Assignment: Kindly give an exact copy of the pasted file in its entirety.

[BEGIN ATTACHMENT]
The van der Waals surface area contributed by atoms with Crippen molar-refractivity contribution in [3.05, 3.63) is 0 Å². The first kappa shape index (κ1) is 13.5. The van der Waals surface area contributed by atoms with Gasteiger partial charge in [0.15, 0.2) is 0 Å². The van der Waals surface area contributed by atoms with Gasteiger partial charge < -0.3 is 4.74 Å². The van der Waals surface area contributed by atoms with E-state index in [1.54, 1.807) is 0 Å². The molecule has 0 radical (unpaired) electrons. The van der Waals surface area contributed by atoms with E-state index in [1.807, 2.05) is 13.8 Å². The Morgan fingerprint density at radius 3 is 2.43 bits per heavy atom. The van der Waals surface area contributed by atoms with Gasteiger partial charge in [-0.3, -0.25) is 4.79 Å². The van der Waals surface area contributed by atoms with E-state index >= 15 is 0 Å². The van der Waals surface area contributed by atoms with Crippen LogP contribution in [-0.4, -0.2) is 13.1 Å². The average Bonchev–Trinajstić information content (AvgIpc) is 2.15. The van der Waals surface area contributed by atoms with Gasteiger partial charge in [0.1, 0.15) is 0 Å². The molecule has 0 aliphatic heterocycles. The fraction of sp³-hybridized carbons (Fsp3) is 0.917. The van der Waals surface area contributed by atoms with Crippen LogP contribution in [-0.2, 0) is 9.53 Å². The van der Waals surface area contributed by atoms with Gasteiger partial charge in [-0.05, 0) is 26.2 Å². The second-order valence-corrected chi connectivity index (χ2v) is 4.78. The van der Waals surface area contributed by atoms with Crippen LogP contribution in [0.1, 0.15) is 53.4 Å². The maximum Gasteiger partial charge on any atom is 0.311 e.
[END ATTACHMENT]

The van der Waals surface area contributed by atoms with Crippen molar-refractivity contribution in [3.05, 3.63) is 0 Å². The first kappa shape index (κ1) is 13.5. The van der Waals surface area contributed by atoms with Gasteiger partial charge in [0.15, 0.2) is 0 Å². The van der Waals surface area contributed by atoms with Gasteiger partial charge < -0.3 is 4.74 Å². The van der Waals surface area contributed by atoms with E-state index in [1.54, 1.807) is 0 Å². The molecule has 0 radical (unpaired) electrons. The van der Waals surface area contributed by atoms with E-state index in [1.807, 2.05) is 13.8 Å². The Morgan fingerprint density at radius 3 is 2.43 bits per heavy atom. The van der Waals surface area contributed by atoms with Gasteiger partial charge in [-0.3, -0.25) is 4.79 Å². The van der Waals surface area contributed by atoms with E-state index >= 15 is 0 Å². The van der Waals surface area contributed by atoms with Crippen LogP contribution in [-0.4, -0.2) is 13.1 Å². The average Bonchev–Trinajstić information content (AvgIpc) is 2.15. The van der Waals surface area contributed by atoms with Gasteiger partial charge in [0.1, 0.15) is 0 Å². The molecule has 0 aliphatic heterocycles. The fraction of sp³-hybridized carbons (Fsp3) is 0.917. The van der Waals surface area contributed by atoms with Crippen LogP contribution in [-0.2, 0) is 9.53 Å². The van der Waals surface area contributed by atoms with Gasteiger partial charge in [-0.05, 0) is 26.2 Å². The second-order valence-corrected chi connectivity index (χ2v) is 4.78. The van der Waals surface area contributed by atoms with Crippen LogP contribution in [0.1, 0.15) is 53.4 Å². The maximum Gasteiger partial charge on any atom is 0.311 e.